(Banque Royale). Law later gained the permission of developing the French overseas Mississippi delta (the Company), to the example of the Dutch and English trading companies, to collect all the revenue from tobacco and later acquired the Senegal Company. By then it became the first French central bank. Because he was a major shareholder, he allowed an ample monetary expansion. More and more, new shareholders had to be attracted by promises of future profits and higher face values. By printing extra paper money, share prices soared and Law was creating his bubble, while controlling vast parts of Frances economy. The first signs of distress appeared and at first the value of the share was guaranteed. Any downward adjustment of the shares had a very substantial impact. The notes issued were representing 4 times the reserve in gold and thus the exchange of it into gold became prohibited. After some legislative and regulatory turmoil by a self-serving absolutist and centralistic government, the inflation soared, the share of the Company plummeted and Law was placed under arrest and later fled the country. Frances economic revival fell back, discouraged development of the stock market, left the monarchy in fiscal crisis and laid the foundation of the Revolution. Great Britain had a similar South Sea Bubble, but because this company never had control over the Bank of England, and the latter increased the borrowing conditions, the consequences were less grave and, ruined fewer people and did not do systemic damage to the stock market. On 29 October 1929, the worst stock exchange crash ever occurred. For the next 3 years, DJIA dropped 89%, only reaching its 1929 level in 1954. Mainly the US and Germany were hit by the biggest depression ever. Unemployment soared and world trade shrank because of protectionist measures. It is unclear what the direct cause for this was. The occurrences of major dips in stock markets are much more frequent than what a standard normal statistical model predicts. Apart from the psychological and emotional dimension, the chronic production overcapacity after the world war together with the increased union power made it hard for countries to expand. Especially in the US an increased portion of the sales was financed by credit. The Fed did little to fight the credit crunch banks imposed on the rest of the economy (10,000 banks went bust). Only in 1932 did it directly interfere with market operations, which had a positive impact. Since then, we know that credit needs to be expanded and direct market operations are desirable to avert depression. Something that Alan Greenspan had done in 1987, thereby unwillingly provide so much cash that a bubble was allowed to form in mid 90s. Enron was in the middle of that bubble as it was promising, very analogous to John Laws Company, huge returns at no risk. It wanted to revolutionize the energy sector when it became deregulated. Stock prices went times five and management was very lavishly remunerated. But both profit statements and market prices were massaged and fraudulently over-inflated. Profits were reported because dodgy constructions were set up to hide the losses. When this came out, the 4th largest US enterprise also appeared to have not 13 but 38 billion USD in long term debt. Stock prices fell from 90 USD to 40 cents and some top managers were sent to jail. On top of that, and just like with John Laws Company, thousands of people lost all their savings.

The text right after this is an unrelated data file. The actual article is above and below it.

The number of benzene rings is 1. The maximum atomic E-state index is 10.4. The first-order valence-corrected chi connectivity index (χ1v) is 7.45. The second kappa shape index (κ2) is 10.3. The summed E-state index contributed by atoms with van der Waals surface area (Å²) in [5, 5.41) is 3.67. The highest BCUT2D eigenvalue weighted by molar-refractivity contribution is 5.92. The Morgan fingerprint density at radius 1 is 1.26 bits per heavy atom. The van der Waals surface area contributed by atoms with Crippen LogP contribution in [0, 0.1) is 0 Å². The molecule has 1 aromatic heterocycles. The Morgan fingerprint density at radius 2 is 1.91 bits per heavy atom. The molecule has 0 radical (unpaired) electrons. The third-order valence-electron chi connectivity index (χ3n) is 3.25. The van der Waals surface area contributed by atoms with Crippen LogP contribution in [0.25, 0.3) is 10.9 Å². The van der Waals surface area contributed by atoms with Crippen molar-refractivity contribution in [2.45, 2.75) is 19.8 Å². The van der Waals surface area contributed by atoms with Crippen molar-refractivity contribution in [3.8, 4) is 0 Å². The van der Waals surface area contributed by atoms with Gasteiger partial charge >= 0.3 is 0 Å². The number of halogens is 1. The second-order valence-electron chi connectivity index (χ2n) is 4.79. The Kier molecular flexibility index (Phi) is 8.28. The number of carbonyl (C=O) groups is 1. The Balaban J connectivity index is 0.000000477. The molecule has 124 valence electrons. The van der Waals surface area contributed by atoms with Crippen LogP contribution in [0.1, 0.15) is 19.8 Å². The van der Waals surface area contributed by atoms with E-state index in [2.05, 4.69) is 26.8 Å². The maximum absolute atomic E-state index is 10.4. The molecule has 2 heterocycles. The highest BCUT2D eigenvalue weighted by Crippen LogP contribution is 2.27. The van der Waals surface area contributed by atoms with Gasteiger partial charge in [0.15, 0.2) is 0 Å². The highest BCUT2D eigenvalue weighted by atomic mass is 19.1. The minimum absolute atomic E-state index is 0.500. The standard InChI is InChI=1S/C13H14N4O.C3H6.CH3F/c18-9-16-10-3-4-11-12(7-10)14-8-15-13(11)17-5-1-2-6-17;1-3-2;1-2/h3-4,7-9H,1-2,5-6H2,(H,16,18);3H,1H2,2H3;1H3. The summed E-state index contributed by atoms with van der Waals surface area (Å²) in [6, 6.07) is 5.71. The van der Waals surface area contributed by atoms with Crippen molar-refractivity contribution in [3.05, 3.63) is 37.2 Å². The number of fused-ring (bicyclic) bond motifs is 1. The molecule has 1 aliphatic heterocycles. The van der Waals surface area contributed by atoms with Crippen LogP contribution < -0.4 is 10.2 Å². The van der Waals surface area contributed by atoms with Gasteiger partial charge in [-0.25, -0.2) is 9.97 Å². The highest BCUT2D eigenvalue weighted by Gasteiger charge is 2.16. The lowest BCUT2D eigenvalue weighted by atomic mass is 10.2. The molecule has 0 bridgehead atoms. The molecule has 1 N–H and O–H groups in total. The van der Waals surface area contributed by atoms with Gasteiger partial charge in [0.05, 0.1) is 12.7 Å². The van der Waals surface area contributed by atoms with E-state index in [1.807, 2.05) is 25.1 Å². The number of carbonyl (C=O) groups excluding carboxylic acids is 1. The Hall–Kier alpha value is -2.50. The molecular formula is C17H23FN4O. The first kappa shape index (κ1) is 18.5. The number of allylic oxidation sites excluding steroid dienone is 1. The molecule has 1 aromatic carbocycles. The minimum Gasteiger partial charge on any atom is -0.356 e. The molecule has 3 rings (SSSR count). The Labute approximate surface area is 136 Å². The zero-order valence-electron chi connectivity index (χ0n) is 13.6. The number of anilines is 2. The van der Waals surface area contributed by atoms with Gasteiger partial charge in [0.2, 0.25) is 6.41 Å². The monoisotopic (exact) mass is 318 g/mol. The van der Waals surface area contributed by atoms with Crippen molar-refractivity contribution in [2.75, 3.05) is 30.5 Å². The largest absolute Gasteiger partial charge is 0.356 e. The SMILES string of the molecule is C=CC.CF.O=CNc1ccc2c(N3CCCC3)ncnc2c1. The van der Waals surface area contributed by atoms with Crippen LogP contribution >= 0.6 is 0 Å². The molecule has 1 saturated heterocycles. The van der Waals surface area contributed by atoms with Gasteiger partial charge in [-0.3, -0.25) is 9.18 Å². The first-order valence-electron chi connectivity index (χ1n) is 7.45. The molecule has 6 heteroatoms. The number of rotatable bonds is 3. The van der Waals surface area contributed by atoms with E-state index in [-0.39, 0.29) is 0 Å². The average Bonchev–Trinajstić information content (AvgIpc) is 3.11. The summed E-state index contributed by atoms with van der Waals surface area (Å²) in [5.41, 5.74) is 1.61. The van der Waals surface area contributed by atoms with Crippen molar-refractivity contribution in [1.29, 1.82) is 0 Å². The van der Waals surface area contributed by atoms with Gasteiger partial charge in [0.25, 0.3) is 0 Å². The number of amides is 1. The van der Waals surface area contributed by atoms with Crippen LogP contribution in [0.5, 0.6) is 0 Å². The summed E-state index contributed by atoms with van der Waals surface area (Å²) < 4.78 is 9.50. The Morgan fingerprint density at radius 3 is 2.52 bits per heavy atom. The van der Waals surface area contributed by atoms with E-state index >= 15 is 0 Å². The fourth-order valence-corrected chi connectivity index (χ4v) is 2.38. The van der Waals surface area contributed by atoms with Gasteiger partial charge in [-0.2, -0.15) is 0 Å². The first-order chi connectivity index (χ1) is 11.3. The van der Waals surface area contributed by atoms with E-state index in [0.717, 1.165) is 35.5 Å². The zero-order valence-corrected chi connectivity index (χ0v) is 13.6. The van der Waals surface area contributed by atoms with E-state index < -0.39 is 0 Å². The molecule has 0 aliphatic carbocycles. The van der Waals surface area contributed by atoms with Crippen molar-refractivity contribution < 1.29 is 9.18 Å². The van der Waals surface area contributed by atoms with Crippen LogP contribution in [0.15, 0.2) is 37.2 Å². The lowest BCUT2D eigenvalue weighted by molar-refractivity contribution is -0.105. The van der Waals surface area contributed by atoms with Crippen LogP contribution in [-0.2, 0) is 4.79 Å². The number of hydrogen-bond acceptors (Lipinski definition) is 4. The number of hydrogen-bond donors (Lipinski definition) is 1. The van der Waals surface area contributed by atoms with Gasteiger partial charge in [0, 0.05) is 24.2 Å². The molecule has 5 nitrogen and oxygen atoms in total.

Throughout financial history, there have been crooked companies, just as there have been irrational markets. The crucial role is to be played by the central bankers who exercise controls on them, the lack of which is clearly demonstrated in Laws and Lays cases. The Great Depression offers a searing lesson in the dangers of an excessively restrictive monetary policy during a stock market crash. Yet the history of the Dutch East India Company shows that, with sound money of the sort provided by the Amsterdam Exchange Bank, stock market bubbles and busts can be avoided. We can only conclude that as long as human expectations veer from the over-optimistic to the over-pessimistic stock prices trace an erratic path and financial markets may not be as smooth as we like it to be.

By: Cyril Jos SYBA-70

Sources
Ascent of Money by Niall Ferguson http://www.bookjelly.com/book-reviews/the_ascent_of_money.html http://www.economist.com/node/12376642 http://www.drb.ie/more_details/09-06-06/That_Clinking_Clanking_Sound.aspx http://curiousmanager.wordpress.com/2010/10/03/the-ascent-of-money-%E2%80%93-summarychapter-3-blowing-bubbles/